Spring in the high country is not just about longer sunnier days, new birds,
intrepid wildflowers, green tipped aspen trees
and bear paw prints on the glass door leading out to the deck
and INTO the house.
Early May, 2012, arrived buffeted by strong winds and spring snow,
heavy and wet.
We welcomed the moisture, but soon lamented the loss of two of our
favorite aspen trees often visited
in a quiet meadow snuggled deep between
steep canyon walls.
Two summers ago when we first hiked into what we came to call
“The Big Ass Aspen Meadow,” we proclaimed the giants
“The biggest we’d ever seen.”
Later we returned with a tape and measured one:
Six feet, 4 inches in circumference at chest height.
Estimated height: close to one hundred feet.
The windfall in the photo measured 5 feet 8 inches around and 96 feet from exposed root to now accessible canopy.Near the base of the trunk lay an enormous shelf fungus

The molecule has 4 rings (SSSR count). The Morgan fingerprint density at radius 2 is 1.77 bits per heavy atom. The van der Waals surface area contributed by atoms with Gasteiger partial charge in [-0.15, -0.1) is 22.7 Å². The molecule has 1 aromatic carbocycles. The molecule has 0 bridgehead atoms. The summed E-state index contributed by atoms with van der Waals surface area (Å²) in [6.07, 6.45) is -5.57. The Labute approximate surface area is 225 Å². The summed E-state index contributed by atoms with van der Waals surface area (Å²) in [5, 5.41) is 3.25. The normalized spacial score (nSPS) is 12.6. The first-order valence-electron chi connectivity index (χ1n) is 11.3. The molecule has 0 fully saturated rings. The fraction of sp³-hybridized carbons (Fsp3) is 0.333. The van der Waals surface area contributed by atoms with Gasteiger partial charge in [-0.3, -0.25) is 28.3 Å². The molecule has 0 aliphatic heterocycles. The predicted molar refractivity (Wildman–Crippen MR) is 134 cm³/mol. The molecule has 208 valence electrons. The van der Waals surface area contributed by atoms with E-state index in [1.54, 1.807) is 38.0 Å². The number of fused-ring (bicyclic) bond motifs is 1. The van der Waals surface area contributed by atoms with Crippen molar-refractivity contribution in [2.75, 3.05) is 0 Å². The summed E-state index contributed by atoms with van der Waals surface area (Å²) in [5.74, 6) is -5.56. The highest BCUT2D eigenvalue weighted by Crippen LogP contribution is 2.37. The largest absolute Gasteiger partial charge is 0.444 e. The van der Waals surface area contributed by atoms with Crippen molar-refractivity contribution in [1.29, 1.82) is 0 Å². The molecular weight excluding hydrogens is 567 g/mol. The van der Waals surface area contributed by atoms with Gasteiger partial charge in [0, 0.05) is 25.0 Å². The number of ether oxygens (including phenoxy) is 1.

sheared off in the catastrophic uprooting.
but fall into bleached piles like so many dead ‘n down pick-up-stickswhen ravaged by heart rot or overwhelmed by heavy snows and fierce spring winds.
Quaking aspen,Populus tremuloides,
are surely one of the most admirable works of creation
as they provide food and shelter for more wildlife (both flora and fauna)
than any other tree in the forest.
A shady aspen grove is a nursery for tiny fir and spruce trees.
For elk and deer, an aspen grove provides
the food source that makes winter survival possible.
Elk held tightly in the frozen grasp of winter,
gnaw the trunks above snow line to forage on the high-energy, still-green chlorophyll
layer beneath the silvery bark.Before grass grazing gets into full swing,
elk eagerly nibble the tips of tender young aspen shoots.
Mature, glowing white trunks and trembling heart shaped leaves
offer humans a pleasant place to walk
or pause in peaceful reflection.For me, being in an aspen grove, no matter the season,
is a magical experience, a solace I would have thought impossible to find
this side of paradise.